Resource Centre - Pred Tox Academy

The Advantages of ExVive 3D Bioprinted Liver Tissue in Capturing the Complex Cellular Events of Monocrotaline-induced Liver Injury

This FREE webinar was recorded on:
Tuesday, November 22, 2016
04:00 PM - 05:00 PM GMT
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Monocrotaline (MCT), a pyrrolizidine alkaloid causes liver injury in animals similar to that of hepatic venoocclusive disorder in humans. MCT induced liver injury occurs through a complex set of cellular insults involving multiple cell types which can ultimately lead to fibrotic changes.

In the study, which will be discussed in this webinar, we evaluated the effects of MCT in 3D-bioprinted human liver tissue comprising of primary hepatocytes, hepatic stellate cells, and endothelial cells (ExVive™ Human Liver Tissue; Organovo, San Diego CA).The bioprinted tissues were treated with MCT for fourteen days. MCT treatment led to time- and dose-dependent decreases in tissue health as measured by LDH leakage and albumin synthesis and by histopathologic changes in the tissues, as well as increases in the production of the pro-inflammatory cytokines IL-1β, IL-4, IL-8 and IL-10. Histologic assessment of formalin-fixed, paraffin-embedded tissue revealed signs of tissue damage, including dissociation of the network of hepatocytes and reduced cellularity within the tissues. Immunohistochemical analyses revealed a dose-dependent increase in CD31+ cells and a marked increase in the appearance of large, CD31+ bright cells that co-expressed smooth muscle actin (α-SMA), often forming clusters or complex multi-cellular structures.Changes in organization of CD31 expressing endothelial cells and appearance of α-SMA expressing cells are indicative of remodeling and initiation of fibrotic events.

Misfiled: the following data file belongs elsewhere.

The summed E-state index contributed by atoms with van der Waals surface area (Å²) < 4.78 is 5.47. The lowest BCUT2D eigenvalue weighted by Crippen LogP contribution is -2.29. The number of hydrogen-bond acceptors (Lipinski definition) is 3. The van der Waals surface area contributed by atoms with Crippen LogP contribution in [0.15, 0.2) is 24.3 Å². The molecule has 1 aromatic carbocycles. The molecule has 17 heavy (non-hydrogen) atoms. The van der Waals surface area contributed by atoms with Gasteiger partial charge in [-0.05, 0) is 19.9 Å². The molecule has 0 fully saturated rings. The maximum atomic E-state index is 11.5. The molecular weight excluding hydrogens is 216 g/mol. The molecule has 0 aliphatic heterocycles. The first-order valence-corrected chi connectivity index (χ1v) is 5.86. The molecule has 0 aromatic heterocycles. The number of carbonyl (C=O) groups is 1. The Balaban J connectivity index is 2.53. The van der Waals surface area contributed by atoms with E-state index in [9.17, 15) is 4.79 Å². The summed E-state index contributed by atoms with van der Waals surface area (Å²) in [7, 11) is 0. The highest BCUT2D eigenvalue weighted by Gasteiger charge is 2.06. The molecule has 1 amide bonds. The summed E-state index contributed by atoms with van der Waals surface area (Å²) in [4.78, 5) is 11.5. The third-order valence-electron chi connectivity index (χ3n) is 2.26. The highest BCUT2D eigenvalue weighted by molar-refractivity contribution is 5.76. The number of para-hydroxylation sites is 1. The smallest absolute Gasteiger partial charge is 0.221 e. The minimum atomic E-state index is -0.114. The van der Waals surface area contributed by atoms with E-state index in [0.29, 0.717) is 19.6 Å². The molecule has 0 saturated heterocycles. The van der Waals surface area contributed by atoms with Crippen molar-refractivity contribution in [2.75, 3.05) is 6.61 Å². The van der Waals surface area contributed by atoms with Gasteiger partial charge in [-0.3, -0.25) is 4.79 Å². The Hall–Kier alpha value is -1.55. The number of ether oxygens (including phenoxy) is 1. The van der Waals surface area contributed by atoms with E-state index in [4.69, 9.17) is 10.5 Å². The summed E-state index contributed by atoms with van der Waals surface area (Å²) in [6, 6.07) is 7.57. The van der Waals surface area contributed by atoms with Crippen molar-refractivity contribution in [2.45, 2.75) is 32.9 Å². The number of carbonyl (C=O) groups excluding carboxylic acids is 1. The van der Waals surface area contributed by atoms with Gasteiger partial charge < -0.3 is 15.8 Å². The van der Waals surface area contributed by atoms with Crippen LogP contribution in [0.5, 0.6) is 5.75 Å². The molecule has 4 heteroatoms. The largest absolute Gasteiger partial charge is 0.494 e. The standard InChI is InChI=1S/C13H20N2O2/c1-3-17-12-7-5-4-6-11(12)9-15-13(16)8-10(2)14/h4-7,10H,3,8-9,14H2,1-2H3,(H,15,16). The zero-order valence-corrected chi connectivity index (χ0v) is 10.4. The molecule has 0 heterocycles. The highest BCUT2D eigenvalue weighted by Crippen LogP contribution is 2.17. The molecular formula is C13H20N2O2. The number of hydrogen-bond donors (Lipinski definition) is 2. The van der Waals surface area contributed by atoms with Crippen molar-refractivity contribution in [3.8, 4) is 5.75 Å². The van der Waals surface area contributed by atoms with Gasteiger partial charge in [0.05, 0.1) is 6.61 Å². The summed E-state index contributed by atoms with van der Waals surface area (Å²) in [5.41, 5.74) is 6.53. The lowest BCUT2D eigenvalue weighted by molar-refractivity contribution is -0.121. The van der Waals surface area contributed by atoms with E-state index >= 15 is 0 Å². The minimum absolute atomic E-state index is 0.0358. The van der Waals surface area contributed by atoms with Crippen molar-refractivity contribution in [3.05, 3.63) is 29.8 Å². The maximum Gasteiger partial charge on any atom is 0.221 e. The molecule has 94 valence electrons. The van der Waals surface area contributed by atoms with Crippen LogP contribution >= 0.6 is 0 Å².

Observations which emerged from this study capture the spectrum of changes induced by MCT ranging from reduced hepatocellular function and vascular remodeling, which may involve endothelial cell migration, organization, proliferation, apoptosis, and endothelial-to-mesenchymal transformation to early fibrotic events.

Benefits from attending this webinar: 

  1. Gain an understanding of how 3D bioprinted tissue is a unique model in capturing complex toxicity phenotypes.
  2. Understand how the physiological interaction of multiple cell types is necessary to capture the cascade of events resulting in drug induced liver injury (DILI).
  3. Discover the utility of 3D bioprinted tissue in assessing time- and dose-dependent tissue responses, pro-inflammatory signals, and histological effects as a result of insult.
  4. Learn how this complex DILI triggers pro-fibrotic events in 3D bioprinted tissue.

Challenges to be addressed: 

  • Conventional in vitro systems fail to capture the multi-cellular mechanisms of toxicity induced by a compound such as monocrotaline.
  • Histological phenotypes seen first in animal models cannot be measured in traditional in vitro models.
  • Spatial and temporal mechanisms are not typically captured by current in vitro systems.

Who should attend? 

Professionals which fall into any of the following categories,

Pharmaceutical Scientists,  Toxicologists, Pathologists, Investigative Scientist, Disease Area Leads, Therapeutic Area Leads, Preclincal Development, Preclinical Safety, Safety Assessment, Mechanistic Safety, Veterinary Pathologist at Pharmaceutical and Biotech companies


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Umesh Hanumegowda
Scientific Director, ViiV Healthcare, Wallingford, CT
Viiv Healthcare

Dr. Umesh Hanumegowda, MVSc, PhD, DABT, is currently the Scientific Director at ViiV Healthcare in Wallingford CT. Prior to joining ViiV, Umesh was a toxicologist in Discovery Toxicology at Bristol Myers Squibb for over 12 years. His expertise is in pharmaceutical toxicology, specifically in investigative and mechanistic toxicology. The current webinar is the work done while he was at Bristol Myers Squibb.